Peer-to-peer computing is an interesting networking paradigm as it offers a high degree of scalability by exploiting the resources of the participants and avoids single-points of failures. Due to these desirable properties, peer-to-peer computing plays a crucial role in many networking applications beyond file-sharing, and the underlying ideas are also discussed as a design principle for the future Internet. Our research is concerned with the question of whether peer-to-peer is mature enough to step outside its "comfort zone". We conduct measurements of state-of-the-art peer-to-peer networks such as Kad and investigate the robustness, e.g., to Sybil attacks or selfish behavior. For example, we implemented the proof-of-concept BitTorrent client "BitThief " which provides evidence that despite the tit-for-tat incentive mechanism, free-riding is possible in BitTorrent. We develop algorithms to improve the performance of peer-to-peer systems: we devise peer-to-peer networks which are robust to worst-case churn (see e.g., our IPTPS paper), which allow for efficient joins and leaves (see e.g., our SHELL system at ICALP), or which are robust to denial of service attacks (see e.g., our Chameleon system at SPAA). Some of these algorithms were successfully implemented in the online storage tool Wuala and the streaming tool Streamforge, two Swiss startups.
|Author||Scheideler, Christian and Schmid, Stefan|
|Title of Book||36th International Colloquium on Automata, Languages and Programming (ICALP)|
|Address||Berlin / Heidelberg, Germany|
|Series||Lecture Notes in Computer Science (LNCS)|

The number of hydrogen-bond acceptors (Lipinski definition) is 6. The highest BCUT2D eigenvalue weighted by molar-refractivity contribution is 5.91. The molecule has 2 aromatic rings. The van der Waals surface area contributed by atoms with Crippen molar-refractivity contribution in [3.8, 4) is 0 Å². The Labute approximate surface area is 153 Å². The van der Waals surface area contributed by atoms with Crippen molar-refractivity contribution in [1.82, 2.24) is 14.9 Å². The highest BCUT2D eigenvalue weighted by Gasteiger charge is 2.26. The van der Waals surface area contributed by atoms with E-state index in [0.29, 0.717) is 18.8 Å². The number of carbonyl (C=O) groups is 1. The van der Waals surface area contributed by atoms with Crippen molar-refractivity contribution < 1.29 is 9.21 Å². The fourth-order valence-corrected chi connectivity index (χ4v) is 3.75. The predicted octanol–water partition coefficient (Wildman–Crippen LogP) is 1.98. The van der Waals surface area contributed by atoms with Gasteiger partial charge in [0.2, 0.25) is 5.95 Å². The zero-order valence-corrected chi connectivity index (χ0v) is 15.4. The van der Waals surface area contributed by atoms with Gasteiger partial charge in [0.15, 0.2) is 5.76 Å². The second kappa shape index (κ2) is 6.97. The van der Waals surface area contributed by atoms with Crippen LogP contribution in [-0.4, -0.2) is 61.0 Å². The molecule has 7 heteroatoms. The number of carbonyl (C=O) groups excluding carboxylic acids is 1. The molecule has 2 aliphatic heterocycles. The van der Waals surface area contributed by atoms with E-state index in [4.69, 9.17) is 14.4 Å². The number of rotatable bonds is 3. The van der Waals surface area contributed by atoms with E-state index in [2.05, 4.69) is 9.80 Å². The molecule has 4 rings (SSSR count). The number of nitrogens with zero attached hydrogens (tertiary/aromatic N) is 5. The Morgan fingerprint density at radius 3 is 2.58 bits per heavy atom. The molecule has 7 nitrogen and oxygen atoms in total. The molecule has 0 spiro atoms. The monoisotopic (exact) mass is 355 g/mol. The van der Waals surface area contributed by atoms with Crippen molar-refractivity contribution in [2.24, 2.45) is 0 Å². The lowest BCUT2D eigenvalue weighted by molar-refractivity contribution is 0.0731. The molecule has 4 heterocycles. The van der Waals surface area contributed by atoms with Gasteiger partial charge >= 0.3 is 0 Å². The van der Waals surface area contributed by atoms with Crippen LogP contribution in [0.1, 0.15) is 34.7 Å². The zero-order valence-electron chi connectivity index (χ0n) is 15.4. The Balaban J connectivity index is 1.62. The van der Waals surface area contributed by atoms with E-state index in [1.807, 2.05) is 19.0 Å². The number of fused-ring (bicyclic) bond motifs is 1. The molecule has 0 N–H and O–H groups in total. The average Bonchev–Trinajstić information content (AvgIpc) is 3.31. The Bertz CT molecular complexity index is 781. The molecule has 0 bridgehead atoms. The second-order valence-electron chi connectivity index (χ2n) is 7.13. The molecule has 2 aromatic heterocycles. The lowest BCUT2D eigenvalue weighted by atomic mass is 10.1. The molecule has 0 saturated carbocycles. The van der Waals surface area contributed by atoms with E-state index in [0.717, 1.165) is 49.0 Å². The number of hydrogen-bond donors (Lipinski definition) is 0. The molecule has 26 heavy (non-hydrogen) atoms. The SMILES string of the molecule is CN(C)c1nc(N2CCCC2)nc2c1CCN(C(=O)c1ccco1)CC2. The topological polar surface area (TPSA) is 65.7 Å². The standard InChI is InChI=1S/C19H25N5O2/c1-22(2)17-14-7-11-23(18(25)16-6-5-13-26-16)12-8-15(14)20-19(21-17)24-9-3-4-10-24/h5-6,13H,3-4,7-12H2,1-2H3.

|Abstract||This paper shows how to build and maintain a distributed heap which we call SHELL. In contrast to standard heaps, our heap is oblivious in the sense that its structure only depends on the nodes currently in the network but not on the past. This allows for fast join and leave operations which is desirable in open distributed systems with high levels of churn and frequent faults. In fact, a node fault or departure can be fixed in SHELL in a constant number of communication rounds, which significantly improves the best previous bound for distributed heaps. SHELL has interesting applications. First, we describe a robust distributed information system which is resilient to Sybil attacks of arbitrary scale. Second, we show how to organize heterogeneous nodes of arbitrary non-uniform capabilities in an overlay network such that the paths between any two nodes do not include nodes of lower capacities. This property is useful, e.g., for streaming. All these features can be achieved without sacrificing scalability: our heap has a de Bruijn like topology with node degree O(log^2 n) and network diameter O(log n), n being the total number of nodes in the system.|